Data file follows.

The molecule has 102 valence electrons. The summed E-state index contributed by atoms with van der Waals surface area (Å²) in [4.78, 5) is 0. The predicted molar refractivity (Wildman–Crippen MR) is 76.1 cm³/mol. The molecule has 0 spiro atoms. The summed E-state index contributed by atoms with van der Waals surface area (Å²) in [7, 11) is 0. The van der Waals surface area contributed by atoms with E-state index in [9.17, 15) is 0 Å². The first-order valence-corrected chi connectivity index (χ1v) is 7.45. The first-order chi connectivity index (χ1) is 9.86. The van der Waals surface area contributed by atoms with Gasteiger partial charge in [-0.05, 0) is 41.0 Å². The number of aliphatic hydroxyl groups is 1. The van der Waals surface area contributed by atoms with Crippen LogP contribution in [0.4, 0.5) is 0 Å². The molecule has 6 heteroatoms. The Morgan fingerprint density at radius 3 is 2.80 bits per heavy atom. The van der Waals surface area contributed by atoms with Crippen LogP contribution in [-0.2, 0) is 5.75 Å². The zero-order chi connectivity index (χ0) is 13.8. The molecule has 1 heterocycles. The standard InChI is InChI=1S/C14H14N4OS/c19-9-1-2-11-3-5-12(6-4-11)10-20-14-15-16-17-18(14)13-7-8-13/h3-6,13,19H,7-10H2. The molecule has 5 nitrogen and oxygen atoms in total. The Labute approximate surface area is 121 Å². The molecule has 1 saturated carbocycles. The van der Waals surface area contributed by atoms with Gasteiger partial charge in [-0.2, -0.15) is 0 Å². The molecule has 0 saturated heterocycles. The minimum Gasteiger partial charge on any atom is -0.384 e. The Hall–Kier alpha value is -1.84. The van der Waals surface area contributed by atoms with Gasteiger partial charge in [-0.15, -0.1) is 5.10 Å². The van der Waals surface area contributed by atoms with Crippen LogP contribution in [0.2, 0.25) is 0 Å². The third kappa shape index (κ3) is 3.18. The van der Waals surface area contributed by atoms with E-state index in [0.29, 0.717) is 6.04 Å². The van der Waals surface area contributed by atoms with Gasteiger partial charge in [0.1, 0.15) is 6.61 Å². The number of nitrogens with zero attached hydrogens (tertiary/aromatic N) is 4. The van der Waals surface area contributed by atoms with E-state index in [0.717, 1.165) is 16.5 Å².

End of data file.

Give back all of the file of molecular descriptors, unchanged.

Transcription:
The molecule has 102 valence electrons. The summed E-state index contributed by atoms with van der Waals surface area (Å²) in [4.78, 5) is 0. The predicted molar refractivity (Wildman–Crippen MR) is 76.1 cm³/mol. The molecule has 0 spiro atoms. The summed E-state index contributed by atoms with van der Waals surface area (Å²) in [7, 11) is 0. The van der Waals surface area contributed by atoms with E-state index in [9.17, 15) is 0 Å². The first-order valence-corrected chi connectivity index (χ1v) is 7.45. The first-order chi connectivity index (χ1) is 9.86. The van der Waals surface area contributed by atoms with Gasteiger partial charge in [-0.05, 0) is 41.0 Å². The number of aliphatic hydroxyl groups is 1. The van der Waals surface area contributed by atoms with Crippen LogP contribution in [0.4, 0.5) is 0 Å². The molecule has 6 heteroatoms. The Morgan fingerprint density at radius 3 is 2.80 bits per heavy atom. The van der Waals surface area contributed by atoms with Crippen LogP contribution in [-0.2, 0) is 5.75 Å². The zero-order chi connectivity index (χ0) is 13.8. The molecule has 1 heterocycles. The standard InChI is InChI=1S/C14H14N4OS/c19-9-1-2-11-3-5-12(6-4-11)10-20-14-15-16-17-18(14)13-7-8-13/h3-6,13,19H,7-10H2. The molecule has 5 nitrogen and oxygen atoms in total. The Labute approximate surface area is 121 Å². The molecule has 1 saturated carbocycles. The van der Waals surface area contributed by atoms with Gasteiger partial charge in [-0.2, -0.15) is 0 Å². The molecule has 0 saturated heterocycles. The minimum Gasteiger partial charge on any atom is -0.384 e. The Hall–Kier alpha value is -1.84. The van der Waals surface area contributed by atoms with Gasteiger partial charge in [-0.15, -0.1) is 5.10 Å². The van der Waals surface area contributed by atoms with Crippen LogP contribution in [0.2, 0.25) is 0 Å². The third kappa shape index (κ3) is 3.18. The van der Waals surface area contributed by atoms with E-state index in [0.29, 0.717) is 6.04 Å². The van der Waals surface area contributed by atoms with Gasteiger partial charge in [0.1, 0.15) is 6.61 Å². The number of nitrogens with zero attached hydrogens (tertiary/aromatic N) is 4. The van der Waals surface area contributed by atoms with E-state index in [0.717, 1.165) is 16.5 Å².